It pains me to say this, but this was not my favorite John Ford or John Wayne film. Ford has been a blessing to me and this marathon to this point, as he is a giant of the genre who has delivered the goods on multiple occasions (and I am sure he will continue to deliver the goods in the future), but with this outing, there is just something missing. Wayne is big as ever, inhabiting a character that is quintessential Wayne: large, in charge, country first and even a slight twinge of romanticism underneath the gruff exterior. Kirky York is likely not the issue with the film. But perhaps Maureen O'Hara, or rather her character Kathleen, is to blame. O'Hara delivers quite a nice performance in the role to be honest, but Kathleen's involvement in the story is very inserted. Without her there is no story, that much is true, but her presence feels so ingenuine that it makes the narrative fall apart for me.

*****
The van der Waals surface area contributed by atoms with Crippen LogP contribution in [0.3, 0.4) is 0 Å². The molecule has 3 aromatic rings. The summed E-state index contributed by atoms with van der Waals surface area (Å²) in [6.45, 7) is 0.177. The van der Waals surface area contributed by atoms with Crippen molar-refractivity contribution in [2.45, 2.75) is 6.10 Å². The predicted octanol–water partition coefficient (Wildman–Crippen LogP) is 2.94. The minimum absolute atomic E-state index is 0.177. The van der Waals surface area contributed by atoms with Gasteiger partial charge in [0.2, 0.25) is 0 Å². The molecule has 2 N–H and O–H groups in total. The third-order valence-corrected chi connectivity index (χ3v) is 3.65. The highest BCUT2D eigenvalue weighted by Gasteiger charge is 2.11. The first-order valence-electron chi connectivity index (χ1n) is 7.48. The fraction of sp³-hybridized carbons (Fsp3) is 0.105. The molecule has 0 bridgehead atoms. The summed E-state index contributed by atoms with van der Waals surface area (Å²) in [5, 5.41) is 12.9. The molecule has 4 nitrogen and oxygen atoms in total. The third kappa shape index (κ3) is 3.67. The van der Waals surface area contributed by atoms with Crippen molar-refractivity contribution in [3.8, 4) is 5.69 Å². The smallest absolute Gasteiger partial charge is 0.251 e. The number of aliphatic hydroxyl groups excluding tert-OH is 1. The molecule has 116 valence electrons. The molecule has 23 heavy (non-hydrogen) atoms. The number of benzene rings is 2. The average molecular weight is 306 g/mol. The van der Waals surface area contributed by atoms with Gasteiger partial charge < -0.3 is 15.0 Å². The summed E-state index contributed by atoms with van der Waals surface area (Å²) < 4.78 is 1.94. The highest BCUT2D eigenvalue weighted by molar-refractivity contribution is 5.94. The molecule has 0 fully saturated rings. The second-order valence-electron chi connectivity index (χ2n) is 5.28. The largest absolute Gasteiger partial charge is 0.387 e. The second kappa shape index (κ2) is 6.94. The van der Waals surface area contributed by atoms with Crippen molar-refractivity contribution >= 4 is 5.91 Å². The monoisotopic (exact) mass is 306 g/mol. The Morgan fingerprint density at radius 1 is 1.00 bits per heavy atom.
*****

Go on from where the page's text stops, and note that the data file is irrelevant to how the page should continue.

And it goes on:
Add to that I didn't particularly enjoy the dynamics between the principle characters all that much. The military York's relationship is so very cold, with Kirby showing some curiosity and warmth when he has a moment to himself (like measuring how tall Jeff is), but ultimately their duty to service outshines all else. But with that, the threat of Apaches along the border feels like such a manufactured and lazy threat created to heighten the drama, to insert stakes. The family dynamic is really where the stakes are with this movie, the Apaches are just necessary evil in order to complete the western trope. With all these factors coming into play, they never congeal in any satisfying way that makes me think any of the events unfolding happened organically. It's all a bit too made up and not nearly exciting enough.